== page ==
On the eve of the 2023 Medium Term Budget Policy Statement (MTBPS), business leaders are urging the government to stop spending money unnecessarily and expecting to make up its budget shortfalls by taxing ordinary South Africans even more.
Households are already over-burdened and economic growth is being strangled as a result.
Cas Coovadia, chief executive of Business Unity SA (BUSA) says the deteriorating state of public finances threatens the delivery of public services and puts the economic recovery of South Africa at risk; Minister of Finance Enoch Godongwana has warned that South Africa will run out of money by March 2024, unless it reduces its spending.
“This is a dire warning that must not escape the attention of the rest of the government, unions, political parties, businesses, civil society, and ordinary citizens.”
South Africa has increasing expenditure and decreasing revenues which, he says, places the sustainability of its capacity to service its debt in question. As of June 2023, South Africa’s debt-to-GDP ratio was 72.7 percent, up from 70.9 percent in the previous quarter.
“The cost of servicing the debt is now the single largest expenditure item in the budget. At the same time, the South African Reserve Bank has forecast a mere one percent growth in gross domestic product (GDP) in 2024, which is insufficient to generate the revenue needed for the social and economic expenditure of the country.
Furthermore, South Africa has a growing tax revenue shortfall, in part because of weak household finances, low business confidence, low investment, lower global commodity prices, and a weak rand.
In light of these above issues, Coovadia says BUSA recommends the following for tomorrow’s MTBPS.
– Curtailing expenditure
The Minister needs to outline clear measures to ensure available funds are spent efficiently and to curtail expenditure, which has to include deep and substantial cuts in spending on non-essential and non-productive programmes, the shelving of unfunded prestige projects, and linking future public sector wage increases to inflation.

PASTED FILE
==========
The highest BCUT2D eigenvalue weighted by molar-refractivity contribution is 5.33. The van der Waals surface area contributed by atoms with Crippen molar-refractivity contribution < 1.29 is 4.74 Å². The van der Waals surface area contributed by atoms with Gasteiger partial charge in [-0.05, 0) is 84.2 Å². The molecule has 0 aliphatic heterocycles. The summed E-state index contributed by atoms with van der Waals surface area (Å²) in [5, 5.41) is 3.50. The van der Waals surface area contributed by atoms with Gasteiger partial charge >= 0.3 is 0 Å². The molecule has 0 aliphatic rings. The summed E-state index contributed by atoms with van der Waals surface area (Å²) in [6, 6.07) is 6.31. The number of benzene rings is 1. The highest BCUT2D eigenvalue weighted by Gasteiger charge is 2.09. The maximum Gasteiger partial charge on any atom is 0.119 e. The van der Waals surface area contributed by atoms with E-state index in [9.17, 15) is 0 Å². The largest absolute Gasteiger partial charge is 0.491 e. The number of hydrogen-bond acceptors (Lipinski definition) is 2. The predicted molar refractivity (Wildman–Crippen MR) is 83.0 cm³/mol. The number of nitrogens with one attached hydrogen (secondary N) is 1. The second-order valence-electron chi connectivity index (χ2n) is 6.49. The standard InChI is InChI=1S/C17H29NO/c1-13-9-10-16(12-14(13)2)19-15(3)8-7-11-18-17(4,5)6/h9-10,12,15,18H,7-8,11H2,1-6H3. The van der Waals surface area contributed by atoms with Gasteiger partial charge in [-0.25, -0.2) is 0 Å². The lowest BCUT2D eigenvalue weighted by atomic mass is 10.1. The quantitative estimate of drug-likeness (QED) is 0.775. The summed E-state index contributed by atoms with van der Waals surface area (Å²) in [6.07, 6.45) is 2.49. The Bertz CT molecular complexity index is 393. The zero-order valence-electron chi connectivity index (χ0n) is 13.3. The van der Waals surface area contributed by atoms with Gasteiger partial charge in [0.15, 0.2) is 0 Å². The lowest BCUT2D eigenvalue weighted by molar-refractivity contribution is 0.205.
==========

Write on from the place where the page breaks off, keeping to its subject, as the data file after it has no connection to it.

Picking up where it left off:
“These measures must have the support of the rest of the Cabinet, which must speak with one voice to boost public confidence in the government’s commitment to responsible management of the economy.”
– Raising debt to fund growth-enhancing expenditure
Godongwana has “no choice” but to raise more debt as a stop-gap measure to fund capital investment in growth-enhancing economic infrastructure. However, Coovadia says the increase in debt must be kept to a minimum and be complemented by vital economic reforms that will encourage and facilitate private-sector investment.
– No tax increases
With South Africa’s tax-to-GDP ratio already amongst the highest in the world, he states that increasing any taxes will burden households and hobble economic growth further.
“The most effective way to generate fiscal resources is to support economic growth.”
SA leadership needs political will
South African businesses are working with the government to resolve the crisis in energy, ease the bottlenecks in logistics, and fight crime and corruption, and businesses’ commitment to the country is clear. However, the country “needs leadership with the political will to provide a clear policy environment, a commitment to removing barriers to investment, and to building business, investor, and consumer confidence”.
Coovadia adds: “Economic growth is the national imperative if South Africa is to avoid a fiscal crisis, create jobs, deepen the tax base, and provide sustainable support to its most vulnerable.”